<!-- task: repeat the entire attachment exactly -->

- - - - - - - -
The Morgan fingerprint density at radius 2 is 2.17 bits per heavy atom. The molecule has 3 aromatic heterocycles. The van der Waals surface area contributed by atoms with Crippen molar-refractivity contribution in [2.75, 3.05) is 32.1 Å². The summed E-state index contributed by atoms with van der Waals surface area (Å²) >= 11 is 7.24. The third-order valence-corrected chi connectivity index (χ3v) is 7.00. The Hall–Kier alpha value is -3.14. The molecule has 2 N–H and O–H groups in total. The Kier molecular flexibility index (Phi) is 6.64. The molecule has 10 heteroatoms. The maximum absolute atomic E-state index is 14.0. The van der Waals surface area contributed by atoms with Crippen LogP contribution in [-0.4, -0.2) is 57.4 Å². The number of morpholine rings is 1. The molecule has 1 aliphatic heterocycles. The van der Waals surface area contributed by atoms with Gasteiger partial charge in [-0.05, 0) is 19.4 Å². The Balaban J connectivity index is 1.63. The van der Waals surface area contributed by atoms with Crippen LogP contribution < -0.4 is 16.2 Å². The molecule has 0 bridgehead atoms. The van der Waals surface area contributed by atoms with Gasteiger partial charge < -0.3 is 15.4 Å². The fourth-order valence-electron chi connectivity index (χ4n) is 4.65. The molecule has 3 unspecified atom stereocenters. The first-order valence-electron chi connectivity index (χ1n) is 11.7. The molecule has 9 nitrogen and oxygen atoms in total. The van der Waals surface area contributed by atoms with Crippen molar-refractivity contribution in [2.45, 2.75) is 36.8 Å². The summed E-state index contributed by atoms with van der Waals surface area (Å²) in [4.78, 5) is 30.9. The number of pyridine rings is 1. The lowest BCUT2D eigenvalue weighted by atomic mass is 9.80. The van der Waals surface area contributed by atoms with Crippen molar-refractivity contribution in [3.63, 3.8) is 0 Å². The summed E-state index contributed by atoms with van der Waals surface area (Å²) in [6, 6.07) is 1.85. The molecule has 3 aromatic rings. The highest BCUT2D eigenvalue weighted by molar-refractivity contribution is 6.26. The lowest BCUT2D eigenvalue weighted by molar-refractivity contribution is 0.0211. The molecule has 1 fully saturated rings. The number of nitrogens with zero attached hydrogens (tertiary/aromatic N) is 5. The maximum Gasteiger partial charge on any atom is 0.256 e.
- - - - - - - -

The Morgan fingerprint density at radius 2 is 2.17 bits per heavy atom. The molecule has 3 aromatic heterocycles. The van der Waals surface area contributed by atoms with Crippen molar-refractivity contribution in [2.75, 3.05) is 32.1 Å². The summed E-state index contributed by atoms with van der Waals surface area (Å²) >= 11 is 7.24. The third-order valence-corrected chi connectivity index (χ3v) is 7.00. The Hall–Kier alpha value is -3.14. The molecule has 2 N–H and O–H groups in total. The Kier molecular flexibility index (Phi) is 6.64. The molecule has 10 heteroatoms. The maximum absolute atomic E-state index is 14.0. The van der Waals surface area contributed by atoms with Crippen LogP contribution in [-0.4, -0.2) is 57.4 Å². The number of morpholine rings is 1. The molecule has 1 aliphatic heterocycles. The van der Waals surface area contributed by atoms with Gasteiger partial charge in [-0.05, 0) is 19.4 Å². The Balaban J connectivity index is 1.63. The van der Waals surface area contributed by atoms with Crippen LogP contribution < -0.4 is 16.2 Å². The molecule has 0 bridgehead atoms. The van der Waals surface area contributed by atoms with Gasteiger partial charge < -0.3 is 15.4 Å². The fourth-order valence-electron chi connectivity index (χ4n) is 4.65. The molecule has 3 unspecified atom stereocenters. The first-order valence-electron chi connectivity index (χ1n) is 11.7. The molecule has 9 nitrogen and oxygen atoms in total. The van der Waals surface area contributed by atoms with Crippen molar-refractivity contribution in [2.45, 2.75) is 36.8 Å². The summed E-state index contributed by atoms with van der Waals surface area (Å²) in [4.78, 5) is 30.9. The number of pyridine rings is 1. The lowest BCUT2D eigenvalue weighted by atomic mass is 9.80. The van der Waals surface area contributed by atoms with Crippen molar-refractivity contribution in [3.63, 3.8) is 0 Å². The summed E-state index contributed by atoms with van der Waals surface area (Å²) in [6, 6.07) is 1.85. The molecule has 3 aromatic rings. The highest BCUT2D eigenvalue weighted by molar-refractivity contribution is 6.26. The lowest BCUT2D eigenvalue weighted by molar-refractivity contribution is 0.0211. The molecule has 1 fully saturated rings. The number of nitrogens with zero attached hydrogens (tertiary/aromatic N) is 5. The maximum Gasteiger partial charge on any atom is 0.256 e.